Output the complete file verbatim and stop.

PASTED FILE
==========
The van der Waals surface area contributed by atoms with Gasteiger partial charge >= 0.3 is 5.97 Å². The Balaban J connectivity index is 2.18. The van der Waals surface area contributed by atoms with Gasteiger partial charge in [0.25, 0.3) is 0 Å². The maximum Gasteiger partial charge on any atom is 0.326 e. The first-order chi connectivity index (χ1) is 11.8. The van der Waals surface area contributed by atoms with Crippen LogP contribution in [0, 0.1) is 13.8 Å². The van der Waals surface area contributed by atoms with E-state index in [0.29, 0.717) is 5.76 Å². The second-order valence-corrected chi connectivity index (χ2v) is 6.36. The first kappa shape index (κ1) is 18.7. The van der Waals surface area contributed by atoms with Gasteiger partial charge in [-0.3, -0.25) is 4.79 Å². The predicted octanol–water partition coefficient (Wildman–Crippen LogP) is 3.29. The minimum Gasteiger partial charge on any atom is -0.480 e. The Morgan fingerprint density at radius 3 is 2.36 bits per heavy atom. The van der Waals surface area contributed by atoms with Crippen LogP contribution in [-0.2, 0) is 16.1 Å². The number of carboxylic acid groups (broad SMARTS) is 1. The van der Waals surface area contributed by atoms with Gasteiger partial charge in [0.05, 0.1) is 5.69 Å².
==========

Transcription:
The van der Waals surface area contributed by atoms with Gasteiger partial charge >= 0.3 is 5.97 Å². The Balaban J connectivity index is 2.18. The van der Waals surface area contributed by atoms with Gasteiger partial charge in [0.25, 0.3) is 0 Å². The maximum Gasteiger partial charge on any atom is 0.326 e. The first-order chi connectivity index (χ1) is 11.8. The van der Waals surface area contributed by atoms with Crippen LogP contribution in [0, 0.1) is 13.8 Å². The van der Waals surface area contributed by atoms with E-state index in [0.29, 0.717) is 5.76 Å². The second-order valence-corrected chi connectivity index (χ2v) is 6.36. The first kappa shape index (κ1) is 18.7. The van der Waals surface area contributed by atoms with Gasteiger partial charge in [-0.3, -0.25) is 4.79 Å². The predicted octanol–water partition coefficient (Wildman–Crippen LogP) is 3.29. The minimum Gasteiger partial charge on any atom is -0.480 e. The Morgan fingerprint density at radius 3 is 2.36 bits per heavy atom. The van der Waals surface area contributed by atoms with Crippen LogP contribution in [-0.2, 0) is 16.1 Å². The number of carboxylic acid groups (broad SMARTS) is 1. The van der Waals surface area contributed by atoms with Gasteiger partial charge in [0.05, 0.1) is 5.69 Å².